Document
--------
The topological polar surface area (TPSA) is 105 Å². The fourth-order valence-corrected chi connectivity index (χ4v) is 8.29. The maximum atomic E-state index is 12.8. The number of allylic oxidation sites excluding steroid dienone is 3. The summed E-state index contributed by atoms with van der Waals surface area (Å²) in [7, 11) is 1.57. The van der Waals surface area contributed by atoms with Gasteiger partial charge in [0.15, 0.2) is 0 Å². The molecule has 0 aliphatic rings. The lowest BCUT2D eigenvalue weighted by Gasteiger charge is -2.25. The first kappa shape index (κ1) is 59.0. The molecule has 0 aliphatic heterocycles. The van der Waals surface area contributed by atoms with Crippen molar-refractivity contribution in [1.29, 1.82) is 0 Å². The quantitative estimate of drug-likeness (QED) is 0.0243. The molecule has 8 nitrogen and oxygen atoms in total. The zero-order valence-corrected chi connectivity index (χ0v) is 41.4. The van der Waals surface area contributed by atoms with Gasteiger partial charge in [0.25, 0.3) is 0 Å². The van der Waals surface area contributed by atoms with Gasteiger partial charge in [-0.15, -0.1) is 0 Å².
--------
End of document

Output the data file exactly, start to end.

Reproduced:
The topological polar surface area (TPSA) is 105 Å². The fourth-order valence-corrected chi connectivity index (χ4v) is 8.29. The maximum atomic E-state index is 12.8. The number of allylic oxidation sites excluding steroid dienone is 3. The summed E-state index contributed by atoms with van der Waals surface area (Å²) in [7, 11) is 1.57. The van der Waals surface area contributed by atoms with Gasteiger partial charge in [0.15, 0.2) is 0 Å². The molecule has 0 aliphatic rings. The lowest BCUT2D eigenvalue weighted by Gasteiger charge is -2.25. The first kappa shape index (κ1) is 59.0. The molecule has 0 aliphatic heterocycles. The van der Waals surface area contributed by atoms with Crippen molar-refractivity contribution in [1.29, 1.82) is 0 Å². The quantitative estimate of drug-likeness (QED) is 0.0243. The molecule has 8 nitrogen and oxygen atoms in total. The zero-order valence-corrected chi connectivity index (χ0v) is 41.4. The van der Waals surface area contributed by atoms with Gasteiger partial charge in [0.25, 0.3) is 0 Å². The van der Waals surface area contributed by atoms with Gasteiger partial charge in [-0.15, -0.1) is 0 Å².